C U Soon Review: Grab The Chance To Watch A Virtual Masterpiece

C U Soon Review: Grab The Chance To Watch A Virtual Masterpiece

1 Sep 20 @ 1:01 PM | By GitacharYa

Boy meets girl virtually 

What does a young man who is single and has a bit of time to contemplate about the direction of his life? Of course, like anyone he searches for a mate. A woman of his choice or someone who suit his range. With dating apps getting popular even in smaller towns, a youngster in a foreign country using it is no surprise. Jimmy is our typical Malayali youngster. Meaning: he has a job in gulf and is earning his own.

Jimmy meets Anumol in a dating app. He right swipes her and she approves his connection. Now both of them are connected. All this is shown in the form of communication screens which is innovative and for those who have a better idea some of the cinematography and picturisation techniques are inspired from the movie Searching. This also grabs our attention right from the go just like the 'messenger stories' we come across in Facebook.

The communication progresses into friendship which later results in video chats. And we all know if the two characters are protagonists, it's time for them to meet in real world. Soon we see them living with each other. Jimmy also plans a video call to his family so that he could propose Anu (as we cannot speak more than two syllables, Anumol - 4 syllables - becomes Anu quickly) in front of them. All this is realistically set up in a precise manner within less than 30 minutes. 

Girl disappears into thin air 

Then the focus shifts to the intriguing part. When everything seems to be going smooth for them, Anu goes missing leaving a video for Jimmy saying it’s her last video. Enter police on cue and arrest Jimmy as he's the prime suspect. With no choice left, and to save his cousin, a cyber security expert named Kevin Thomas gets into act. He's a terrific hacker to boot with. As he's played by Fahaadh Faasil, he's darkly charismatic. It is his journey through the virtual world where Anu leaves a path of dark secrets. In a shocking turn, he also discovers data related to his cousin's dark secrets.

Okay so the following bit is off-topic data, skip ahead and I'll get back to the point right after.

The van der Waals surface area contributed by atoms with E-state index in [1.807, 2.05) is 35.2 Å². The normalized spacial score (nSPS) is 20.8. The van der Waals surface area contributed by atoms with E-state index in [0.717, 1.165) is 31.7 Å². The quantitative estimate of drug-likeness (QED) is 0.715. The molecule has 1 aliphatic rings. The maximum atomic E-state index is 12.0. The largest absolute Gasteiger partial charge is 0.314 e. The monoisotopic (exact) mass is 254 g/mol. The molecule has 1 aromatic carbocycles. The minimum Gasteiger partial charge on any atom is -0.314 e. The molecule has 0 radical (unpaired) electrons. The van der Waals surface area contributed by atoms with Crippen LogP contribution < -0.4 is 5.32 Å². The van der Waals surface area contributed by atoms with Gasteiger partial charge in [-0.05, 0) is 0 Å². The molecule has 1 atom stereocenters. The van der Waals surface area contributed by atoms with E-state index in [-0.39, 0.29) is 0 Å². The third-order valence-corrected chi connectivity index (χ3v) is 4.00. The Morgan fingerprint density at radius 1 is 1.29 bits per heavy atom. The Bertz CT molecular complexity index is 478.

Mahesh Narayanan's craft

Take Off director Mahesh Narayanan has done a splendid job of the subject. His use of experimental concepts of technology to tell a hard-hitting socially relevant story inspired by shocking real-life incidents such as trafficking and invasion of privacy. The film is virtually set in two countries. And it is mainly told through three characters who keep you glued to the screens with their dark but enchantic screen personalities. It is only through the words they use that we mostly get a grip of their characters. 

Mahesh proved himself to be a master storyteller with Take Off. His mastery is further evident here from how he keeps the audience guessing throughout the entire length of the film. An intensive experiment tackling an intense subject. We get a new term coined - virtual cinematographer - and it is Mahesh Narayanan. 

Blissfully he doesn’t get too caught up with using all aspects of technology that he could have at his disposal. He keeps it minimal instead, while focusing on letting the story unfold one digital screen by another. Despite being a screen-based film that is shot mostly indoors, the actors and the way the scenes are filmed add to the tension-filled atmosphere that keep the viewer’s attention tightly.

Mahesh Narayanan has adapted the style and syntax of the film Searching by Aneesh Chaganty as this is a nearly novel method to tell a story on screen. But this is completely different. This movie is completely set in the virtual space. The screenplay is superb. The way the movie is paced is exemplary. Mahesh Narayanan has delivered a gem despite the many restrictions of the lockdown. It's a summation of creativity. 

He has deviated from the core story a few times but that's just to give a breather to the audience. Else, it's relentlessly intense. The editing is crisp as the tight narration asserts. The filmmaker himself is the editor and as any good film has, editing (which took about 8 weeks - filming took only 18 days) and narration went hand in hand. Sabin Uralikandy cinematography is dark and beautiful. 


Darshana Rajendra is sombre in her role and is equally vulnerable sometimes. Roshan Matthew once again delivers a punchy performance within the scope of the character. As this film is marketed on the star power of Fahaadh Faasil, do we still need to talk about his performance? All right, he's frighteningly good. 


As this is an entirely new sub genre of thrillers, and is not experienced by many, we're not going to talk about other technicalities as we wang the audience to experience all these fresh without the interference of external factors. Just turn on the screen of your favorite devices, open the OTT, and watch this film. Bam! 

Rating: 3.75/5

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